Beach fees squashed

Regular visitors James Sharpe,  Bailey and Paul Berriman from Gympie would like to see the beach fees disappear

Regular visitors James Sharpe, Bailey and Paul Berriman from Gympie would like to see the beach fees disappear

Monday November 3 is a landmark day for Rainbow Beach – the day Rainbow Beach residents can drive on the beach for free!

It has been a long wait – five years since the 4WD protest held on the empty centreblock, driving up to Double Island Point.

Retiring Member for Gympie, David Gibson MP has fulfilled his election promise of 2009 after years of lobbying, and helping local business owners and groups push for an outcome.

Eligible residents can now apply for fee-free vehicle access permits for the Cooloola Recreation Area.

But who is eligible?

A person whose principal place of residence is in Rainbow Beach can apply.

Unfortunately, that doesn’t include Tin Can Bay or Cooloola Cove residents, or Rainbow Beach holiday home owners.

The solution has drawn mixed comments, although local residents say it is “wonderful”, they recognise that one of the main problems with the fees is the barrier it holds for visitors, and reduction in number of day trippers to our tourist town. And why haven’t our neighbours from the Cooloola Coast been included?

Can’t bureaucrats in the city, realise that their measly 1.4 million dollars (before wages and costs to administer the ridiculous fees) is a fraction of what they have torn from the local tourism industry every year.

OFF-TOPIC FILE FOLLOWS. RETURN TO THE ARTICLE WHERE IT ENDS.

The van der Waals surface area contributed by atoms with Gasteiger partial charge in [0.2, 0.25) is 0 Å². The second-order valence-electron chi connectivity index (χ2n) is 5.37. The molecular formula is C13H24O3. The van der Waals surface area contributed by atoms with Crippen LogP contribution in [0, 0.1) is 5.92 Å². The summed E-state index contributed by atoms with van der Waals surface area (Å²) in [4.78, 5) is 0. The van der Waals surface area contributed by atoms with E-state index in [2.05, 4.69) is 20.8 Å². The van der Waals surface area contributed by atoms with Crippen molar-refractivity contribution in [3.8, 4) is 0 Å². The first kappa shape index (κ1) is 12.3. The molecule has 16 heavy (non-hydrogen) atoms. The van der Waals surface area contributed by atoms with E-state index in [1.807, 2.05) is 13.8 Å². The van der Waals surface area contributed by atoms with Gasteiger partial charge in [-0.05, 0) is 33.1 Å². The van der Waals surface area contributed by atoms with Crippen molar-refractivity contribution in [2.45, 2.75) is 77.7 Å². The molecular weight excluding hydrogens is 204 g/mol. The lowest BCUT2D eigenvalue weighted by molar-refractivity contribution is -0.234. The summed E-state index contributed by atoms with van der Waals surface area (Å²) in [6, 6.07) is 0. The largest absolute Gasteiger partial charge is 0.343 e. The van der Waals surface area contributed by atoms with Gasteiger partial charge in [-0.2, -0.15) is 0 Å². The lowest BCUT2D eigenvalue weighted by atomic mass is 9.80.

How many times have locals decided to stop at Middle Rock to fish or for a drive, because after that they have to pay to continue south to Double Island Point?

It is a physical barrier, drivers must remember to purchase their permit online ($11.40 per day) or over the counter ($17.10 per day).

Local operators have advised decreased revenue since 2009 and feel it is a result of day tripper numbers.

The 4WD protest to Double Island Point, 2009

The 4WD protest to Double Island Point, 2009

Every other Queensland vehicle access permit is required for recreation areas on islands. Why fleece the locals to play in their mainland backyard? Then add more insult by cashing in on, and depleting the industry that feeds the majority of us?

So why didn’t they include other residents from the coast? Or ratepayers who look forward to spending time in their holiday homes?

The QPWS website states, “This fee exemption applies because Rainbow Beach is the only situation where residents can obtain a reasonable time advantage by travelling to a major shopping and business centre through the recreation area, instead of using an alternative route.”

Even though that is true it is still NOT the reason the fees should be squashed. Most locals drive on the beach for recreation, the reason we moved to this beautiful “Nature Coast” and the reason we pay our exorbitant rates, like other Cooloola Coast residents.